Hiker Falls from Ledge and Dies One Day After Posting Dramatic Cliffside Instagram Photo
A day before his death, Jordan Brashears, 29, shared an Instagram photo at Arizona’s Cathedral Rock
A barefoot hiker from Seattle was found in a canyon near Sedona, Arizona, just one day after posting a photo from a cliff’s edge in the area.
The man, identified as 29-year-old Jordan Brashears, was hiking with two acquaintances whom he had just met, according to a press release from the Yavapai County Sheriff’s Office. During their Oct. 8 hike on the Boynton Canyon Trail to visit some ancient ruins, Brashears rounded a corner ahead of his companions and they lost sight of him.
When the area came into view, he was gone. They called out and searched for him for about an hour before contacting the Sheriff's Office around 6 p.m.
A search team was deployed to look for Brashears, but he was still missing by nightfall. The following morning, local authorities organized a "more extensive search," including ground searchers, a drone and a helicopter.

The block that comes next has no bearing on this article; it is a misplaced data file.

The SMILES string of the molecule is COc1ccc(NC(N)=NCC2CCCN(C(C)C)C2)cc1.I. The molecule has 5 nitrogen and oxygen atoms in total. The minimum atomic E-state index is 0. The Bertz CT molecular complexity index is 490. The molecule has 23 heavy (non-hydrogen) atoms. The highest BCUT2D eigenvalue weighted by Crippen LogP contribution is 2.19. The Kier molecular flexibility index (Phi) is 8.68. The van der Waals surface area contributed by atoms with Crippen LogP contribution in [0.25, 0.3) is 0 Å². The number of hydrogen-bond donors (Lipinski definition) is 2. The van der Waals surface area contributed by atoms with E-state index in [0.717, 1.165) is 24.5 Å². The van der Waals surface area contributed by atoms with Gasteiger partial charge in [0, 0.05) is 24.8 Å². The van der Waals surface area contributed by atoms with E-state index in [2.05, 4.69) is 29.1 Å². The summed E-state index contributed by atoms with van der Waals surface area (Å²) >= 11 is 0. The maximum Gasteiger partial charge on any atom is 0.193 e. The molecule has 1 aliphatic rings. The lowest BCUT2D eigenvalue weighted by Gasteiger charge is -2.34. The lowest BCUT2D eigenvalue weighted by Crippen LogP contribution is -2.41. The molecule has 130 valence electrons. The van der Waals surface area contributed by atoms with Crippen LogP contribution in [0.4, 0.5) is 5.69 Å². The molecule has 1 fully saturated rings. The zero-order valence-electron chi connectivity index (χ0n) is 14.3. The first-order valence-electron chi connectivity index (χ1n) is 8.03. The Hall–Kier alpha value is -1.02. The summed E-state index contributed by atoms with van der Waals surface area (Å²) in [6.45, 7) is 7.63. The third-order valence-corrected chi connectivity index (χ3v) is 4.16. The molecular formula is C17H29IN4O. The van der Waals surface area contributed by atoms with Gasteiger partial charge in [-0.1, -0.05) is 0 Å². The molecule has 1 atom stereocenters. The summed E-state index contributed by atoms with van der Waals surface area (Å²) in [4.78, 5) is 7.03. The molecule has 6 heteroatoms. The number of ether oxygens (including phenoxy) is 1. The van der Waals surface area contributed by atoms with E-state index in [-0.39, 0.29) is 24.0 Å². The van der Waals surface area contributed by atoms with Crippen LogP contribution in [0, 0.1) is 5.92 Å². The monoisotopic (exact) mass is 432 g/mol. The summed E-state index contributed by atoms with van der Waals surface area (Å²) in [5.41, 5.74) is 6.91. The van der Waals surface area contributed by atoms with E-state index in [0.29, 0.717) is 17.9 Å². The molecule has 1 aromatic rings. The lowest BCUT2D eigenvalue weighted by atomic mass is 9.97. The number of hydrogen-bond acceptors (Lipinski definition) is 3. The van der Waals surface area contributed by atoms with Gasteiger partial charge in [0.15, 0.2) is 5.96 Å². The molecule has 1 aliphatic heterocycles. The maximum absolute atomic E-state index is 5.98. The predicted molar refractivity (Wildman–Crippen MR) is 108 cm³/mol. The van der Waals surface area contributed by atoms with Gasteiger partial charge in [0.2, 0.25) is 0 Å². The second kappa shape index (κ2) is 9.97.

During the search, one of the hikers — who had been with Brashears the day prior — located his water jug on the east side of the canyon. The search team then found the barefoot hiker’s shoes and cell phone and by 9 a.m., his body was found.
"Deputies indicated that Jordan appeared to have fallen about 100 [feet] from where he landed and was found," the release from the Sheriff’s Office said. "Although not able to determine exactly how he got there, deputies believe he hiked away from his two companions and around the corner from the last place seen intending to climb one or two ledges/levels higher and fell from the edge."
The release continued, "There is no indication Jordan did this on purpose or that foul play was involved."
Brashears’ tragic death followed a photo he posted to his Instagram page on Oct. 7, in which he stands on a cliff edge at Arizona’s Cathedral Rock — a different trail from the Boynton Canyon hike he embarked on the following day. The Cathedral Rock area is known for its archaeological sites and a “power vortex,” according to local outlet The Mercury News.
"Cathedral Rock... the vortex has spoken," Brashears had captioned the photo.